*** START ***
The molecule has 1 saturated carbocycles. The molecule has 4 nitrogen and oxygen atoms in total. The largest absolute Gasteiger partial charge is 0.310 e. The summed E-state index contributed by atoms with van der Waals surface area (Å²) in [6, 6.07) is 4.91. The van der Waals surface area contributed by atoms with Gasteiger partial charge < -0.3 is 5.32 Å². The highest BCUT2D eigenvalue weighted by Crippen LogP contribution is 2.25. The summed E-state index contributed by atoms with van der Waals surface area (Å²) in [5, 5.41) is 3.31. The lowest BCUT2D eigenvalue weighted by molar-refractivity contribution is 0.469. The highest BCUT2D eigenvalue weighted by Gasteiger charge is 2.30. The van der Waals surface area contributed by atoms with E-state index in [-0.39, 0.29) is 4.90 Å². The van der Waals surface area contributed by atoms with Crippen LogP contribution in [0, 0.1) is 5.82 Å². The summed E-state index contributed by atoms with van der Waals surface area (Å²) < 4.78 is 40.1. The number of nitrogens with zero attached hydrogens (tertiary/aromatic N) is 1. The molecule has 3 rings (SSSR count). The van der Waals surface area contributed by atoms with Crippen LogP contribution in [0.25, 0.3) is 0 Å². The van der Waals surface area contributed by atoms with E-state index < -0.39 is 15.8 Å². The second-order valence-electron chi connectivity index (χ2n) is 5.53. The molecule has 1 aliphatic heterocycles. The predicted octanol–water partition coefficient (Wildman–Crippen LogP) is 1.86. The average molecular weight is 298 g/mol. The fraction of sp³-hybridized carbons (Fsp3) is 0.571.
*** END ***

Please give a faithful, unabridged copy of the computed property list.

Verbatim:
The molecule has 1 saturated carbocycles. The molecule has 4 nitrogen and oxygen atoms in total. The largest absolute Gasteiger partial charge is 0.310 e. The summed E-state index contributed by atoms with van der Waals surface area (Å²) in [6, 6.07) is 4.91. The van der Waals surface area contributed by atoms with Gasteiger partial charge < -0.3 is 5.32 Å². The highest BCUT2D eigenvalue weighted by Crippen LogP contribution is 2.25. The summed E-state index contributed by atoms with van der Waals surface area (Å²) in [5, 5.41) is 3.31. The lowest BCUT2D eigenvalue weighted by molar-refractivity contribution is 0.469. The highest BCUT2D eigenvalue weighted by Gasteiger charge is 2.30. The van der Waals surface area contributed by atoms with E-state index in [-0.39, 0.29) is 4.90 Å². The van der Waals surface area contributed by atoms with Crippen LogP contribution in [0, 0.1) is 5.82 Å². The summed E-state index contributed by atoms with van der Waals surface area (Å²) < 4.78 is 40.1. The number of nitrogens with zero attached hydrogens (tertiary/aromatic N) is 1. The molecule has 3 rings (SSSR count). The van der Waals surface area contributed by atoms with Crippen LogP contribution in [0.25, 0.3) is 0 Å². The van der Waals surface area contributed by atoms with E-state index < -0.39 is 15.8 Å². The second-order valence-electron chi connectivity index (χ2n) is 5.53. The molecule has 1 aliphatic heterocycles. The predicted octanol–water partition coefficient (Wildman–Crippen LogP) is 1.86. The average molecular weight is 298 g/mol. The fraction of sp³-hybridized carbons (Fsp3) is 0.571.